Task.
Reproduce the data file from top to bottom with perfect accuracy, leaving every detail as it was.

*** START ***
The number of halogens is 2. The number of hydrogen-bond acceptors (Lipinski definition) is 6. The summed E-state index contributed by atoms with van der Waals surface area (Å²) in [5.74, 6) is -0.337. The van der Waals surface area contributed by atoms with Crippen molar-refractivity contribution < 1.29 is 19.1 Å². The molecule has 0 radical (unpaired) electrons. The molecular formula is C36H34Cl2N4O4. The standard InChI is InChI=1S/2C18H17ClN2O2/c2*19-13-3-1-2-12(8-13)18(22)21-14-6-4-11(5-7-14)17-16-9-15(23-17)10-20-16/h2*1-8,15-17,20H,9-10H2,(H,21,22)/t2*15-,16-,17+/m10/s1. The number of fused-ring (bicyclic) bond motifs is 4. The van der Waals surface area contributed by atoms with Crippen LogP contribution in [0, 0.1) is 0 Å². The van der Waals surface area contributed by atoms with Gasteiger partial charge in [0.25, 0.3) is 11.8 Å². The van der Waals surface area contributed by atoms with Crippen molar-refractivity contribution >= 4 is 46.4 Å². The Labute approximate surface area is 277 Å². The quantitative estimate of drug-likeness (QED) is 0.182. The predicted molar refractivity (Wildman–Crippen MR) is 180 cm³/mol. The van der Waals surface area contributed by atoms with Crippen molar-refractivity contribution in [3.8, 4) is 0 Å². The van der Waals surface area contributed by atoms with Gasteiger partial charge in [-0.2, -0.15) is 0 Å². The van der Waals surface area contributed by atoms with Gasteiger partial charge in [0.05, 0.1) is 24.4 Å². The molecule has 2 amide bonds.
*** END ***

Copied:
The number of halogens is 2. The number of hydrogen-bond acceptors (Lipinski definition) is 6. The summed E-state index contributed by atoms with van der Waals surface area (Å²) in [5.74, 6) is -0.337. The van der Waals surface area contributed by atoms with Crippen molar-refractivity contribution < 1.29 is 19.1 Å². The molecule has 0 radical (unpaired) electrons. The molecular formula is C36H34Cl2N4O4. The standard InChI is InChI=1S/2C18H17ClN2O2/c2*19-13-3-1-2-12(8-13)18(22)21-14-6-4-11(5-7-14)17-16-9-15(23-17)10-20-16/h2*1-8,15-17,20H,9-10H2,(H,21,22)/t2*15-,16-,17+/m10/s1. The number of fused-ring (bicyclic) bond motifs is 4. The van der Waals surface area contributed by atoms with Crippen LogP contribution in [0, 0.1) is 0 Å². The van der Waals surface area contributed by atoms with Gasteiger partial charge in [0.25, 0.3) is 11.8 Å². The van der Waals surface area contributed by atoms with Crippen molar-refractivity contribution >= 4 is 46.4 Å². The Labute approximate surface area is 277 Å². The quantitative estimate of drug-likeness (QED) is 0.182. The predicted molar refractivity (Wildman–Crippen MR) is 180 cm³/mol. The van der Waals surface area contributed by atoms with Crippen molar-refractivity contribution in [3.8, 4) is 0 Å². The van der Waals surface area contributed by atoms with Gasteiger partial charge in [-0.2, -0.15) is 0 Å². The van der Waals surface area contributed by atoms with Gasteiger partial charge in [0.05, 0.1) is 24.4 Å². The molecule has 2 amide bonds.